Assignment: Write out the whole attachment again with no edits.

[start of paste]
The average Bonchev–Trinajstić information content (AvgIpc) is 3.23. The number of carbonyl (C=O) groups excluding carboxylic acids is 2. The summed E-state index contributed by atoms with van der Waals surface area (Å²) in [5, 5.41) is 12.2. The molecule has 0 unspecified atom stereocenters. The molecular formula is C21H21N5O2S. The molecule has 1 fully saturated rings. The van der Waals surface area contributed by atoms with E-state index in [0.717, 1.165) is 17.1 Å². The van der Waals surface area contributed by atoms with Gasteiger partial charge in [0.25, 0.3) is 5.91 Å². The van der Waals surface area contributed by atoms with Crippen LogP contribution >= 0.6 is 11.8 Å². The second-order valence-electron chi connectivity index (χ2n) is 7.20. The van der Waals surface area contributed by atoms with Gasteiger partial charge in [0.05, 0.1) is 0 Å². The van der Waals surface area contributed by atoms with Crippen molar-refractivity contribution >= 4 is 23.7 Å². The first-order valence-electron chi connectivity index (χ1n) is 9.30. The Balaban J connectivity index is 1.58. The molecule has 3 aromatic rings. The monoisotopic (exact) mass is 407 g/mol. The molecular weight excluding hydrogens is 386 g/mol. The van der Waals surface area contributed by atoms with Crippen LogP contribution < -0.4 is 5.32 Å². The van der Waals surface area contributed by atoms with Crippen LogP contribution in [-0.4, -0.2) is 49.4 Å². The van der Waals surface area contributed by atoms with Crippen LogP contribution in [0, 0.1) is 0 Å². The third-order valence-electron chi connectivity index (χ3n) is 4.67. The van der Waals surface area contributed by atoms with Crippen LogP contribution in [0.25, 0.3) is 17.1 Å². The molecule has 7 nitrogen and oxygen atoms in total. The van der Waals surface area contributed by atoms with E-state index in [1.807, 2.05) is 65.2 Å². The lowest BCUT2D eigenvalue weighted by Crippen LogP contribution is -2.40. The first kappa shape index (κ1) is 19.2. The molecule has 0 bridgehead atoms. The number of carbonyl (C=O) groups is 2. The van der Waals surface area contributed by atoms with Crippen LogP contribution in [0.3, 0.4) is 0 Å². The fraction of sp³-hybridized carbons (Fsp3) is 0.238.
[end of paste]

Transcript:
The average Bonchev–Trinajstić information content (AvgIpc) is 3.23. The number of carbonyl (C=O) groups excluding carboxylic acids is 2. The summed E-state index contributed by atoms with van der Waals surface area (Å²) in [5, 5.41) is 12.2. The molecule has 0 unspecified atom stereocenters. The molecular formula is C21H21N5O2S. The molecule has 1 fully saturated rings. The van der Waals surface area contributed by atoms with E-state index in [0.717, 1.165) is 17.1 Å². The van der Waals surface area contributed by atoms with Gasteiger partial charge in [0.25, 0.3) is 5.91 Å². The van der Waals surface area contributed by atoms with Crippen LogP contribution >= 0.6 is 11.8 Å². The second-order valence-electron chi connectivity index (χ2n) is 7.20. The van der Waals surface area contributed by atoms with Gasteiger partial charge in [0.05, 0.1) is 0 Å². The van der Waals surface area contributed by atoms with Crippen molar-refractivity contribution >= 4 is 23.7 Å². The first-order valence-electron chi connectivity index (χ1n) is 9.30. The Balaban J connectivity index is 1.58. The molecule has 3 aromatic rings. The monoisotopic (exact) mass is 407 g/mol. The molecular weight excluding hydrogens is 386 g/mol. The van der Waals surface area contributed by atoms with Crippen LogP contribution < -0.4 is 5.32 Å². The van der Waals surface area contributed by atoms with Crippen LogP contribution in [-0.4, -0.2) is 49.4 Å². The van der Waals surface area contributed by atoms with Crippen LogP contribution in [0, 0.1) is 0 Å². The third-order valence-electron chi connectivity index (χ3n) is 4.67. The van der Waals surface area contributed by atoms with Crippen LogP contribution in [0.25, 0.3) is 17.1 Å². The molecule has 7 nitrogen and oxygen atoms in total. The van der Waals surface area contributed by atoms with E-state index in [1.807, 2.05) is 65.2 Å². The lowest BCUT2D eigenvalue weighted by Crippen LogP contribution is -2.40. The first kappa shape index (κ1) is 19.2. The molecule has 0 bridgehead atoms. The number of carbonyl (C=O) groups is 2. The van der Waals surface area contributed by atoms with Crippen LogP contribution in [0.3, 0.4) is 0 Å². The fraction of sp³-hybridized carbons (Fsp3) is 0.238.